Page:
“I would have loved to have had more support for that from all across government, not just from the State Department but from the intelligence and defense communities as well,” said Rick Stengel, the State Department’s undersecretary of state for public affairs under Obama.
“But even today, I’m not sure that there is an effective way of countering, much less thwarting, disinformation and propaganda. And if there is, I haven’t heard of it,” he said.
Another person who served on the NSC at the time said she was not convinced that Bruen’s proposed plan on its own would have thwarted Internet Research Agency activity aimed at the US.
“What we needed, and still don’t have, is an analytic cell that sees the full scope of Russian activity. Our inability to put the full picture together in real time was a major part of why this was missed,” said the person, who did not want to speak publicly so as to not jeopardize her current position at a nongovernmental organization.
A plot to spread distrust
By the time Bruen had made his proposal to the National Security Council, the Internet Research Agency’s plans to meddle in American life through social media were well underway. According to Mueller’s indictment, in the spring of 2014, the agency, which was run by a close ally of Russian President Vladimir Putin, had set up a group that would use social media platforms like YouTube, Facebook, Instagram and Twitter to target the 2016 US presidential election.
The stated goal: Spread “distrust towards the candidates and the political system in general.”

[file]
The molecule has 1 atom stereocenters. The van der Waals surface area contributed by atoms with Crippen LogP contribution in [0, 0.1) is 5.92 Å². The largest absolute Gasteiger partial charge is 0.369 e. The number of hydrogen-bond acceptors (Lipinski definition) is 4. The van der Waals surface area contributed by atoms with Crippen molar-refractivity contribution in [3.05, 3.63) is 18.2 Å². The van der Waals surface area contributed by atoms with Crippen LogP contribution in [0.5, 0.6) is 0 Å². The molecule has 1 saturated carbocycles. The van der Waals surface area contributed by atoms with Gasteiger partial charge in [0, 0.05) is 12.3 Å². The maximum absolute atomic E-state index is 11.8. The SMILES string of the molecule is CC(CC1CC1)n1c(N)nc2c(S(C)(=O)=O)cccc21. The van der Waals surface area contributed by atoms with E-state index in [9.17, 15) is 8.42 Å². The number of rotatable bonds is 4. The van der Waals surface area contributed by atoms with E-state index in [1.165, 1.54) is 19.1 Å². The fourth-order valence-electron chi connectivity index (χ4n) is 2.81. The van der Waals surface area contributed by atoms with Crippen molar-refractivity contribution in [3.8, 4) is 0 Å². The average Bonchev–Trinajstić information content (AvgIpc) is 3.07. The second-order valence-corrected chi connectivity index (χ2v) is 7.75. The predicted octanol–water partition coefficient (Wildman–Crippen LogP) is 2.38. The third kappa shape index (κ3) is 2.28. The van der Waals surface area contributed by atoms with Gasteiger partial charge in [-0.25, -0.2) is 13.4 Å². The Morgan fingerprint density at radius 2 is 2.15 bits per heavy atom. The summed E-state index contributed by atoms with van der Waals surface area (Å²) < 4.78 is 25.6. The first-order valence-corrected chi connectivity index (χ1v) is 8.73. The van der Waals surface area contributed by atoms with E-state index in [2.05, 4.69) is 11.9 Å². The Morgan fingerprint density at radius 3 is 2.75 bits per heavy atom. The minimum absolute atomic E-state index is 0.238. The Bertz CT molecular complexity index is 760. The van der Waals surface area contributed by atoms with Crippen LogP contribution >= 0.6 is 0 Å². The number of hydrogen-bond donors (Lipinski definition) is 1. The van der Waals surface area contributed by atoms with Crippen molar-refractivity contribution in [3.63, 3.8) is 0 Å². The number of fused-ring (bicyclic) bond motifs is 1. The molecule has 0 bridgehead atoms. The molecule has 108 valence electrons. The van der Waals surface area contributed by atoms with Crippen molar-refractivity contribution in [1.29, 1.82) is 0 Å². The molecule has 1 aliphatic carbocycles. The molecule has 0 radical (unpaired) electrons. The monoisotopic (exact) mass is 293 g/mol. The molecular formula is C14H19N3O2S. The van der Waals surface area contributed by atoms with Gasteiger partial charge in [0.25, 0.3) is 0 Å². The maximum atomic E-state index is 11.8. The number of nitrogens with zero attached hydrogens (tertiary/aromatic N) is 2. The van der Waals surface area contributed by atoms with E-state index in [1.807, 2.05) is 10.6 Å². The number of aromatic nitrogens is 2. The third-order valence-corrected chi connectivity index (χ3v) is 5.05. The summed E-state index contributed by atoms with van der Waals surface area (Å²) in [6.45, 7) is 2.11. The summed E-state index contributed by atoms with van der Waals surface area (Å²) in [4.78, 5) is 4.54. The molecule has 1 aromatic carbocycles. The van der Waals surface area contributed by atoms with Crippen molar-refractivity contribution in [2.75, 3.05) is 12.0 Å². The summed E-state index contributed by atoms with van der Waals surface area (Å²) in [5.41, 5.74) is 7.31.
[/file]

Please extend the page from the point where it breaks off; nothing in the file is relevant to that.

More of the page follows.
It was the early stages of a scheme that would eventually run for years and cost millions, involving the creation of fake accounts and personas designed to look like they were run by real American activists pushing messages on divisive issues including race, religion and politics.
By the time the Republican and Democratic conventions were taking place in July 2016, more than 80 people at the agency were assigned to meddling in American life, according to Mueller’s February indictment
of the Internet Research Agency.
Bruen said US officials who worked on the Ukraine task force were specifically aware of the Internet Research Agency’s strategy and had his pitch of a propaganda monitoring system been implemented it would have caught content targeting Americans.
Bruen acknowledged that much of the administration’s efforts at the time were focused on combating the rise of ISIS and countering that group’s propaganda online, and said there were “enormous threats that were sucking up the attention” of the intelligence community.
The existence of the Internet Research Agency was hardly a secret.
In June 2014, BuzzFeed reported
on a cache of emails leaked from the agency that showed how the troll group had hijacked the comments sections of popular American websites. A year later, The New York Times profiled the group
and its attempts to “wreak havoc” in real-life American communities.
But even by October 2016, a month before the election, the US government did not appear to take the threat seriously.
“We fully recognized Russians were using social media. We believed their use of it was largely based on trolls and probing acts to get information. At that point, we didn’t really see it as a calculated and willful effort to use social media to communicate with groups and do a call for action,” a highly placed intelligence source told CNN.
In January, CIA Director Mike Pompeo said he had “every expectation”
that Russia would try to interfere in the upcoming 2018 midterm elections.
FBI Director Christopher Wray said the agency has set up a “foreign influence taskforce” that would aim to prevent interference in the 2018 and 2020 elections.
But some efforts appear to be in vain. Earlier this month, The New York Times reported
that the State Department had yet to spend any of the $120 million it had allocated since late 2016 to counter foreign election meddling efforts.
US Cyber Command chief Adm. Mike Rogers told lawmakers last month
that he has not been granted the authority by President Donald Trump to disrupt Russian election hacking operations where they originate.